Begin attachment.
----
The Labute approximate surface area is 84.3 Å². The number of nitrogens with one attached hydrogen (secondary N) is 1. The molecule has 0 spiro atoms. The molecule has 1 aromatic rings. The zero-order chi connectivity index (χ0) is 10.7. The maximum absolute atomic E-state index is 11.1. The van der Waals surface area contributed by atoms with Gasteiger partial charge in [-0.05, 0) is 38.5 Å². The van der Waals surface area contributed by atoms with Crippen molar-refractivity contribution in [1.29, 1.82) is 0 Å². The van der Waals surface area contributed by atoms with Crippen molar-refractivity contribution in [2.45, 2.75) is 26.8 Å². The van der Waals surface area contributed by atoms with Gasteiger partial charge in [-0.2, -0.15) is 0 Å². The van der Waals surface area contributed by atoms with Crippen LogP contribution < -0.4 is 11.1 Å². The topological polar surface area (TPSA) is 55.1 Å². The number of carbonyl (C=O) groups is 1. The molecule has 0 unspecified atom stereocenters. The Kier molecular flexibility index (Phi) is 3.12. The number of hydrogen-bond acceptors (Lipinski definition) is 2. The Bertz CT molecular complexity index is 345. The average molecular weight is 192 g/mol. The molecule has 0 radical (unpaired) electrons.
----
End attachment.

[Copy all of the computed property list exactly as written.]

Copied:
The Labute approximate surface area is 84.3 Å². The number of nitrogens with one attached hydrogen (secondary N) is 1. The molecule has 0 spiro atoms. The molecule has 1 aromatic rings. The zero-order chi connectivity index (χ0) is 10.7. The maximum absolute atomic E-state index is 11.1. The van der Waals surface area contributed by atoms with Gasteiger partial charge in [-0.05, 0) is 38.5 Å². The van der Waals surface area contributed by atoms with Crippen molar-refractivity contribution in [1.29, 1.82) is 0 Å². The van der Waals surface area contributed by atoms with Crippen molar-refractivity contribution in [2.45, 2.75) is 26.8 Å². The van der Waals surface area contributed by atoms with Gasteiger partial charge in [-0.2, -0.15) is 0 Å². The van der Waals surface area contributed by atoms with Crippen LogP contribution < -0.4 is 11.1 Å². The topological polar surface area (TPSA) is 55.1 Å². The number of carbonyl (C=O) groups is 1. The molecule has 0 unspecified atom stereocenters. The Kier molecular flexibility index (Phi) is 3.12. The number of hydrogen-bond acceptors (Lipinski definition) is 2. The Bertz CT molecular complexity index is 345. The average molecular weight is 192 g/mol. The molecule has 0 radical (unpaired) electrons.